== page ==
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Growing Successful Agile Teams and the Responsibility Process
Transcript of Growing Successful Agile Teams and the Responsibility Process
-Tom Lacy (2012)
What does success look like?
Happy and growing client base
Internal release goals achieved
Team morale is high - "We won!"
Little to no technical debt added
What does the team look like?
Small - around 7 team members
Work together daily
Right talent and attitude
What is management's role?
Need to live on Responsibility Island first!
Ensure the right talent is on the team. Hire, retain, coach, motivate.
Ensure the team has the right tools and environment
If the team doesn't need help, then don't
Business stakeholders need to be engaged
What should we measure?
Adoption and use
Velocity and maintenance
What does the team act like?
They do what they are not told to do
They work on anything to help the team
They take ownership and responsibility for the success of the team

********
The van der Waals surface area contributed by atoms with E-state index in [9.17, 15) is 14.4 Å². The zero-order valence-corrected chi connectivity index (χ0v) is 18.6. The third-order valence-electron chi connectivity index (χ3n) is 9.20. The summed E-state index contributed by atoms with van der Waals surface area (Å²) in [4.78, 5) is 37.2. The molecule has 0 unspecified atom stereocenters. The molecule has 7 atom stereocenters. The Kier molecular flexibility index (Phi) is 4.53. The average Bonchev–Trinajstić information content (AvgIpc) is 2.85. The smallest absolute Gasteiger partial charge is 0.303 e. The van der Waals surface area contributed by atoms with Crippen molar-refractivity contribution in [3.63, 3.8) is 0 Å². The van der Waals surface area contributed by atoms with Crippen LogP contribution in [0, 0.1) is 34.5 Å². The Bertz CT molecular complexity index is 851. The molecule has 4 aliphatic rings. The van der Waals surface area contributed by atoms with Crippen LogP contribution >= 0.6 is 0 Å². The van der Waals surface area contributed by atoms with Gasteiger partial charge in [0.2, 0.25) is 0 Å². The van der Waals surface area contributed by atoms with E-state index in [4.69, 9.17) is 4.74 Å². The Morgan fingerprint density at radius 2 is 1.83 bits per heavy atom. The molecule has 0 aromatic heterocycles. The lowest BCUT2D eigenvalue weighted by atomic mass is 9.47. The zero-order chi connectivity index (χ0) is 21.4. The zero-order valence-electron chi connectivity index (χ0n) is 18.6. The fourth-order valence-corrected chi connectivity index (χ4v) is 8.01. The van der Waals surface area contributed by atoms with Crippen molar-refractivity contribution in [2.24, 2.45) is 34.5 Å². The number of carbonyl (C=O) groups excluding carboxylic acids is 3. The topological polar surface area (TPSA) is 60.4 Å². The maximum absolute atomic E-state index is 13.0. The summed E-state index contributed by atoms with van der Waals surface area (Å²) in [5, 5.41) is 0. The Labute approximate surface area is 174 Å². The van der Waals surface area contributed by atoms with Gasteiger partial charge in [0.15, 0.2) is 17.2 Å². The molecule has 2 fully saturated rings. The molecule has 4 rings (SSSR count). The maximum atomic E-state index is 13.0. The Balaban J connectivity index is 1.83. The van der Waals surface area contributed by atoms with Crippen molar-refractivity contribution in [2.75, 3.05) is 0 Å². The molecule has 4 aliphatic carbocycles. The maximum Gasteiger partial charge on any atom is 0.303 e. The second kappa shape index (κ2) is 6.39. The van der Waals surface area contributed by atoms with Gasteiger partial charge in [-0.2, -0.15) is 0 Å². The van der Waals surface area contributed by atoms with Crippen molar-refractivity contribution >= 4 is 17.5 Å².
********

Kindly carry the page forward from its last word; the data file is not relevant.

Where does it start?
Discussion points around testing:
What role does test automation play?
When should you automate and why?
What does "done" mean?
Ignoring the existence of something
"That really isn't a problem"
"This isn't my issue to deal with"
Holding others at fault for causing something
"If they would have done what I said, then..."
"I'm waiting on requirements"
Using excuses for things being the way they are
"That is just the way it is around here"
"We weren't given enough time"
Laying blame onto oneself (often felt as guilt)
"I'm just not good at this"
"I messed this up like usual"
Doing what you have to instead of what you want to
"I guess I'll go to this weekly meeting even though I have no input, what a waste of time"
"I need to fill out these lengthy and redundant performance reviews"
Owning your ability and power to create, choose, and attract.
The KEY is to be aware of where you are mentally when things go wrong and work your way back to
Responsibility. The KEY QUESTION is "How am I creating, choosing, or attracting this?"
No one thinks much about personal responsibility when things are going well. When something goes wrong
large or small (lost keys or lost retirement account), the Responsibility Process “kicks in.” Your mind goes to
Lay Blame. If you accept Blame as a sufficient answer, then you will act on that blame. If you don’t accept it,
then your mind offers you an excuse (Justify). And so on. Thus taking personal responsibility is a step‐wise
linear process of refusing to accept and act on a series of irresponsible thoughts that your mind offers up.
Giving up to avoid the pain of Shame and Obligation
"This just isn't worth it"
"I can't take this any more"
"Good luck folks, see ya..."